Top Ten Tuesday, a lovely book meme put together
by the ladies at The Broke and the Bookish.
Trying to settle on only one title proved quite difficult, so I wound up giving suggestions on two separate titles, because once I got going I didn't want to stop. Since the goal is to try pointing out new books for people, I've stayed away (mostly) from the series everybody's heard of and focused on some really great, but sadly lesser known, titles.
If you like The Chronicles of Narnia by C.S. Lewis...
The Dream Keeper by Mikey Brooks
This is about two kids who are tasked to save the land of Dreams. With how often they jumped from our world to another, it had a strong sense of The Wood Between the Worlds from The Magician's Nephew.
Half Magic by Edward Eager
This is such a clever, clever story. It has the same distinct English nostalgia in its telling as Narnia and playing with the magic is so fun.
The Last of the Really Great Whangdoodles by Julie Andrews Edwards
Yes. That Julie Andrews. Again, this has the same distinct feel as a Narnia book -kids being pulled into a magical place and having fantastic adventures.
Five Children and It by E. Nesbit
Seriously, it's that feeling again. There's just this quintessentially English essence oozing from certain books, especially great children's fantasies, that inextricably link them across time and space.
The Princess and the Goblin by George MacDonald
This is considered a classic, but it's also old enough I'm not certain many people read it. I adore this book. I discovered the audio version when I was about twelve and listened to it probably a dozen times before I was fourteen.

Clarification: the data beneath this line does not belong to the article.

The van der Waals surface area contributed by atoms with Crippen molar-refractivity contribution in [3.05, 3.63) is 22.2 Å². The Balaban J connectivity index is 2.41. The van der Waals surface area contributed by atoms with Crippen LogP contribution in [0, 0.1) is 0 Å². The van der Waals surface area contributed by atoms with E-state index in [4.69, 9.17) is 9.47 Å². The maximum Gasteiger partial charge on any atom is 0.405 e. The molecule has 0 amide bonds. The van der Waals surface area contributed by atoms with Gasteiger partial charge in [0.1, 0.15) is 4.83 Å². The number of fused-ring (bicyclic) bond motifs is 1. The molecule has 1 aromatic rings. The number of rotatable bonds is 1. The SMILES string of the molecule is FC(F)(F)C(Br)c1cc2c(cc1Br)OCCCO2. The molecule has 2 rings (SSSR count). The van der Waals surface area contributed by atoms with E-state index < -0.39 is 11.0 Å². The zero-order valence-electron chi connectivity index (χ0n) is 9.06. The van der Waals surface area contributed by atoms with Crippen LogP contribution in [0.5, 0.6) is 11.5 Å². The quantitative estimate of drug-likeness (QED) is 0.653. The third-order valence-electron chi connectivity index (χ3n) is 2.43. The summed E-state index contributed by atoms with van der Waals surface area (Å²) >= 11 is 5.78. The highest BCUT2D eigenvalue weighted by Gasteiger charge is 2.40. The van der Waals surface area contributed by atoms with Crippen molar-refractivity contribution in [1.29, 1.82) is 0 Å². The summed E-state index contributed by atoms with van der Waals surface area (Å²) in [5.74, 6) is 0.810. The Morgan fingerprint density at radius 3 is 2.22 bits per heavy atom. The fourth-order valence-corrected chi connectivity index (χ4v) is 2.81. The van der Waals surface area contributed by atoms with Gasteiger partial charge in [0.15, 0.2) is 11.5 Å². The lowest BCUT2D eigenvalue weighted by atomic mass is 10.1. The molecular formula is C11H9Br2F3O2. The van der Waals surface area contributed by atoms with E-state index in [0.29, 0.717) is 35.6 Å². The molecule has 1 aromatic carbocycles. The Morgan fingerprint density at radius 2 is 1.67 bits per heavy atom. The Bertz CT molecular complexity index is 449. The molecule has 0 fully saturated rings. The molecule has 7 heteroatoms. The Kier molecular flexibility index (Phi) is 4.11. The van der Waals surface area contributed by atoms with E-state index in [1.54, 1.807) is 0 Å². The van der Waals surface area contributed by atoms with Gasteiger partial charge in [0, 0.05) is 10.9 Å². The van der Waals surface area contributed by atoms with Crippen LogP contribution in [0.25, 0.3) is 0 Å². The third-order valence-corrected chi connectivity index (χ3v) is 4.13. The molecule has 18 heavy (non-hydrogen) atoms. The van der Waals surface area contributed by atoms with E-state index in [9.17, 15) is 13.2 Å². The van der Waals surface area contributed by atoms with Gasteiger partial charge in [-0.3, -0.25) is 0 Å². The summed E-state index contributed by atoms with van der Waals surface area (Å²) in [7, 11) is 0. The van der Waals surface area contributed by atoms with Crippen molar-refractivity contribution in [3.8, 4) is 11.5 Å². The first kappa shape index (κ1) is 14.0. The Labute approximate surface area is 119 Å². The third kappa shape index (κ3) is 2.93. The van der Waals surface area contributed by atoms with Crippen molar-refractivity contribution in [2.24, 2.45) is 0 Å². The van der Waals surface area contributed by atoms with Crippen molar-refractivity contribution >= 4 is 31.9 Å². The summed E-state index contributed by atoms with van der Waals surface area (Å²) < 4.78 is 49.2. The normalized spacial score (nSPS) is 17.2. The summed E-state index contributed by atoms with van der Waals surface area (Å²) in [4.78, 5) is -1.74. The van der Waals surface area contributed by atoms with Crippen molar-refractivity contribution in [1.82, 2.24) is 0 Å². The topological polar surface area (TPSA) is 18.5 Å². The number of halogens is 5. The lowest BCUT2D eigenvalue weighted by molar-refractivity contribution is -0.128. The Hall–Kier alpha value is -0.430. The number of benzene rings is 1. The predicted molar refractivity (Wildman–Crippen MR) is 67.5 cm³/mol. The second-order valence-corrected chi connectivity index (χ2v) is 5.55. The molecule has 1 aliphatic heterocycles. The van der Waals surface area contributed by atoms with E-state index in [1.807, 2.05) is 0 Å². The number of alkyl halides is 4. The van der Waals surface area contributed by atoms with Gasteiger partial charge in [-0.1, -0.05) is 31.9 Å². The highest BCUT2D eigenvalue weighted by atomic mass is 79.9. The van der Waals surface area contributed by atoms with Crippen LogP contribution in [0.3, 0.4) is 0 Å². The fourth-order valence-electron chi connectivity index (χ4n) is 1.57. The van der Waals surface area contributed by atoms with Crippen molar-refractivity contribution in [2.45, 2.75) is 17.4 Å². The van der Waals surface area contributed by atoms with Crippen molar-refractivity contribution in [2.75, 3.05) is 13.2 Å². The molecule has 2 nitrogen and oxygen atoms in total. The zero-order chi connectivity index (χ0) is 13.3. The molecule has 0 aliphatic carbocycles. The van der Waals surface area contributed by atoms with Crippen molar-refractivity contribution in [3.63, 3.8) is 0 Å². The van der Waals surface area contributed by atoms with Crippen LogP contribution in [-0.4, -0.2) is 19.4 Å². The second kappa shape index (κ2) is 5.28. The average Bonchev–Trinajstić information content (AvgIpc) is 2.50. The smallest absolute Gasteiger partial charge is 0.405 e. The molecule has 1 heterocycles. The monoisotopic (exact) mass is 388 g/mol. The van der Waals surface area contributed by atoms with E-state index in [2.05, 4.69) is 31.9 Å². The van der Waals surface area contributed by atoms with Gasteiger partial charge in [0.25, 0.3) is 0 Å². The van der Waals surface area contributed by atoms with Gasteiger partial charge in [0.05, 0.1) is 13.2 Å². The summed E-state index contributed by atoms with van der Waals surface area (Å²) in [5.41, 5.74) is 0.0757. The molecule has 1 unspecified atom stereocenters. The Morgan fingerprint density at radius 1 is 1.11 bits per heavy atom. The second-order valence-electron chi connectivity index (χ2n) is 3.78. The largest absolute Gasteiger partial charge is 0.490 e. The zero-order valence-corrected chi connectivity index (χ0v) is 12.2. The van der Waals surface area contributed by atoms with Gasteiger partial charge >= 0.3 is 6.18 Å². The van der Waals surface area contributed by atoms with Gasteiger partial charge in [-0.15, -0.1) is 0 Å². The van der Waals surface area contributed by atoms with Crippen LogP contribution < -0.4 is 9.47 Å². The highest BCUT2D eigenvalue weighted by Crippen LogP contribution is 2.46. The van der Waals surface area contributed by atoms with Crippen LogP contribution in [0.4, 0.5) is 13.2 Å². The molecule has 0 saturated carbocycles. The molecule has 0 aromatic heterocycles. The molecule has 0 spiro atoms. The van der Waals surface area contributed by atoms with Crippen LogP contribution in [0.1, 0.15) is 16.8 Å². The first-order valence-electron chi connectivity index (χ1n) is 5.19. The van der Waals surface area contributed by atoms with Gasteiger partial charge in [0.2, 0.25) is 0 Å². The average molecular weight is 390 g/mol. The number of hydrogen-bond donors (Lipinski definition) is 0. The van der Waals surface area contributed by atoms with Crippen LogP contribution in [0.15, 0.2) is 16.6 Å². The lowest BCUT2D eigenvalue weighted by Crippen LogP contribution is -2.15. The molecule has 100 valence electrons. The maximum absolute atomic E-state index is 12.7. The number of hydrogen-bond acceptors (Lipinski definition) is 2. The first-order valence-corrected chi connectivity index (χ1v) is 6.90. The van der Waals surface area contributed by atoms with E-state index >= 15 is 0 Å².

Larklight by Phillip Reeve
This series doesn't have tons in common with Narnia -except the whole quintessential English thing and kids going off on adventures- but I think readers will still like it. Plus it has space ships. Like, ships with masts and sails and riggings in space. Think Treasure Planet in Victorian England. So maybe some parallels with the Dawn Treader after all...
Goblin Secrets by William Alexander
This is another great fantasy to introduce kids to the genre and to good stories in general. It has goblins and sentient rivers and magic in the form of acting, along with child-size bites of love, loss, and the powerful bonds of family.
If you like the Artemis Fowl series by Eoin Colfer...
The Bartimaeus Trilogy by Jonathon Stroud
This possess the same kind of snark in the narration, an equally rich and incredibly developed magical parallel to the real world, and a too-smart-for-his-own-good child anti-hero who must invariably rely on his own captive for assistance and winds up butting heads with a stubborn and strong-willed young woman from an underground organization.
Okay, I didn't actually realize how many similarities it had until I wrote that paragraph. Weird.
(They're totally different though, I promise.)
Simon Bloom, Gravity Keeper by Michael Reisman
Science. Is. MAGIC.
Last, but certainly not least,
The Crystal Bridge by Charlie Pulsipher
Much like Colfer does, Pulsipher has a fantastic and fascinating way of interweaving magic and science. It's hard to pinpoint this as either a fantasy or a sci-fi, because it is literally both. It has dragons and an AI, elves and wormholes.
Thanks for stopping by this week! Do you have any suggestions to add?